Does it feel happy? Is it fun? Maybe busy?
How can I make my home feel safe for my kids?
It was a strange intersection of work and family that occurred last week. I am a little nervous to teach an upcoming class, not because I don’t know the subject matter, but because I am a little intimidated by the environment I’m expecting to walk into. Sometimes the classes I teach are energetic and happy, and it feels like everyone is excited to be there and anticipating a great time. Other classes have a heavy cloud over them and everyone can sense there is little to no motivation to learn what I have to present, whether it’s because they are resistant to change or because they don’t want me coming and telling them how to do their jobs, I don’t know, but either way I have to teach them.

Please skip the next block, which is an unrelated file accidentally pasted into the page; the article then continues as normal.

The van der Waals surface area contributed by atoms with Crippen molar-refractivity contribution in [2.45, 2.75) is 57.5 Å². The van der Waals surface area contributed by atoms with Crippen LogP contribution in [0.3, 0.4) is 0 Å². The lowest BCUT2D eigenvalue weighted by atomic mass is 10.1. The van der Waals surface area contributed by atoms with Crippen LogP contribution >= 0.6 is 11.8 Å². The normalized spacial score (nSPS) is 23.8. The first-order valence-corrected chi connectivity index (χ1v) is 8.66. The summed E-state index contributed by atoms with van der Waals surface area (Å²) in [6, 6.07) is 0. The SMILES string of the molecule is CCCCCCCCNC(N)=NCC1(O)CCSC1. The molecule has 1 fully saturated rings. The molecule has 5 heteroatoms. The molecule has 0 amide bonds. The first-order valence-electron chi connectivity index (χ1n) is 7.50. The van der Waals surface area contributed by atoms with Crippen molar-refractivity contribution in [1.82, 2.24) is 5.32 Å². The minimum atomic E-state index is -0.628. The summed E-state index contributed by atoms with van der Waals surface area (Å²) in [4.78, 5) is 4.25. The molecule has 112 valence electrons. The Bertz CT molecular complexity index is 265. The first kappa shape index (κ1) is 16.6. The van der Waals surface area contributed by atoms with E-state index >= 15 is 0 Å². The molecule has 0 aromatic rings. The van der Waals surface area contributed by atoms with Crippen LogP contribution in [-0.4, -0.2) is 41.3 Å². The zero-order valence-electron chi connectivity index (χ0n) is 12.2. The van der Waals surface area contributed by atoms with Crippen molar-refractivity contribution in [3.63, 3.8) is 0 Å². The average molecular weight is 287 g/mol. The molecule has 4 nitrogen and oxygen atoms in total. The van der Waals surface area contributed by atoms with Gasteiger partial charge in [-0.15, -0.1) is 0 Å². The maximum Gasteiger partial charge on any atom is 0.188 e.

So I read an article on – of all things – Psychological Safety. I was looking for specific actions I could take that would break the ice, so to speak, and get people to lower their guard and participate in a positive way. Otherwise I knew the class would feel much longer than ten days. It was as I read this article by Amy C. Edmondson entitled, “Managing the risk of learning: Psychological safety in work teams (2002)” that I was struck with just how much of this related to the home, as well as to the classroom.
As a dad, I want so much for all my children to succeed in life and to dream big. I want to be their biggest cheerleader and fan; to inspire them to do more than they ever thought possible. I want them to explore their world and try new things without being afraid to fail. And I want to help them avoid making any mistakes that I can before it’s too late.